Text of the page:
Pia Eiringhaus: RUB SPECTRESS Fellow in Sao Paulo

On the evening before my flight to Sao Paulo, I had mixed feelings regarding my research trip – a certain adventurous spirit mixed with curiosity and tension as well as slight unease and fear of flying. I did not know what to expect of the unstable political situation, and the high levels of poverty and crime. Back then, I did not speak Portuguese at all, and the issue of communication was another concern – I hoped for adequate improvisation skills and the goodwill of the local people. Now, about ten weeks later and already at the end of my research stay, I have learned a lot and look back at Sao Paulo with positive feelings, mainly good impressions and memories. Not only could I develop a solid “Spantuguese” for everyday communication, but also were many new experiences and encounters as well as challenges and struggles an enrichment of my personal and academic life. My research secondment in Sao Paulo, as part of the Spectress programme, has been a rewarding experience. Above all, Brazilian hospitality made me feel home and welcome right from the beginning. Already on the day of my arrival, Professor Laura Izarra and her kind team of PhD students gave me a warm welcome at Sao Paulo University, introducing me to colleagues and showing me around.
Generally, I was impressed by the city of Sao Paulo. I have never lived in such a huge city with so many people, so much traffic and so many new things to discover. At the same time, I was pleasantly surprised when I arrived at my apartment in Pinheiros, a cute and picturesque neighbourhood, which is the opposite of the urban jungle I expected. Little coffee bars and restaurants as well as various food and handcraft markets characterise Pinheiros as a place where people feel at ease – and so did I. One of my best experiences was my first Sunday on Sao Paulo’s Avenida Paulista, which is closing on Sundays. The street was filled with people using all kinds of non-car transportation, musicians, artists, dancers, and excited pedestrians. It was a great experience to see one of the busiest streets in the city taking a break for its people, and sending a signal against pollution, noise, and traffic.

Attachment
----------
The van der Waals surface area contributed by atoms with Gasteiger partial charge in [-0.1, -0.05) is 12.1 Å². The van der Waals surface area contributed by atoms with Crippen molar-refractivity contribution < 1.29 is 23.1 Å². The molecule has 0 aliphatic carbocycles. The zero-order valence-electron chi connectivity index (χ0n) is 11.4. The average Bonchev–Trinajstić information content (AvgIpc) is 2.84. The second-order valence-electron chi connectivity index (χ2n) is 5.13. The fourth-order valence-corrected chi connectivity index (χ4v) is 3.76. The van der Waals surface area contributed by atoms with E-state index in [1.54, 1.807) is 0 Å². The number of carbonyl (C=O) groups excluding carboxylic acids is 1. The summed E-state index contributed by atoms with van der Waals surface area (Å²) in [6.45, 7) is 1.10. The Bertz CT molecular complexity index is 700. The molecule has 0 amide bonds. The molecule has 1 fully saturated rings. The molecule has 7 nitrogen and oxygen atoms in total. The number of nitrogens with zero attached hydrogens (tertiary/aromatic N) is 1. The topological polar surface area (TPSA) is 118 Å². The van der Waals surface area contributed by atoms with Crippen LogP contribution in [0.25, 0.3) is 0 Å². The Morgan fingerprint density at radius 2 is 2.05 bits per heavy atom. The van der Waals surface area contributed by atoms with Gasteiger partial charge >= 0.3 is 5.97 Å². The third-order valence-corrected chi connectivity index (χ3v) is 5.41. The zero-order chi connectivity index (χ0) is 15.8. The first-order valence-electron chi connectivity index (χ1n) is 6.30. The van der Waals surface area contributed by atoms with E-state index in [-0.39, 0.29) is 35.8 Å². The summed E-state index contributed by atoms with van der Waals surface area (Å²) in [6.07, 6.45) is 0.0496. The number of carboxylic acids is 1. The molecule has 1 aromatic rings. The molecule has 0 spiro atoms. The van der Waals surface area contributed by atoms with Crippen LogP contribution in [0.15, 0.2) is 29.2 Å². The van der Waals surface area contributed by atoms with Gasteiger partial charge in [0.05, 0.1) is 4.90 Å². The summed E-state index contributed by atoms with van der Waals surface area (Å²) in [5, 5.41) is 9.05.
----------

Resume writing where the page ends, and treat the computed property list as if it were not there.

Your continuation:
In my research, I investigate in the topic of “imagined” German imperialism, especially how certain places were depicted and propagated as ideal, even mythical screen to project imperial and “colonial fantasies” onto and how these representations have been changing in the second half of the 20th Century. In October, I delivered a paper on my early-stage doctoral research, entitled ‘Continuities and ruptures of imperial imaginations in post-1945 Germany, at the interdisciplinary conference at FFLCH, Portuguese Encontro de Pós-Graduandos em Estudos Linguísticos e Literários em Inglês – EPOGELLI. It was a fruitful experience to discuss my findings as well as the theoretical and methodological issues in such an international and interdisciplinary plenum. I also participated in the monthly student meetings, which gave me the chance to experience local academic life and to learn about Brazilian ways of teaching, exchanging and discussing.

„Between German Fachwerk and palm trees“ – Tracing German-Brazilian communities in Santa Catarina
Brazil has never been a German protectorate, but from the 1820s to the 1930s, around 200.000 Germans immigrated to Southern Brazil, making it the second largest recipient of Germans, behind only the United States. In the 19th and early 20th Century, German-speaking peasants settled as farmers and middle-class merchants and industrialists came from urban areas and founded German-speaking societies, schools and newspapers. Accordingly, the large number of Germans abroad, or Germans overseas, made Brazil an object of German emigration discourse. My plan was to visit some of these communities and to learn more about how their experiences are being remembered in nowadays cultural and communicative memory. Accordingly, I did an exciting field trip to the southern states, Santa Catarina and Rio Grande do Sul. I visited different museums, memorials and sights in those cities that were particularly shaped by German migration (e.g. Blumenau, Pomerode, Joinville and Brusque). I also spoke to different people about their daily lives, their traditions and customs as well as their memory of the history of the German migration to Brazil.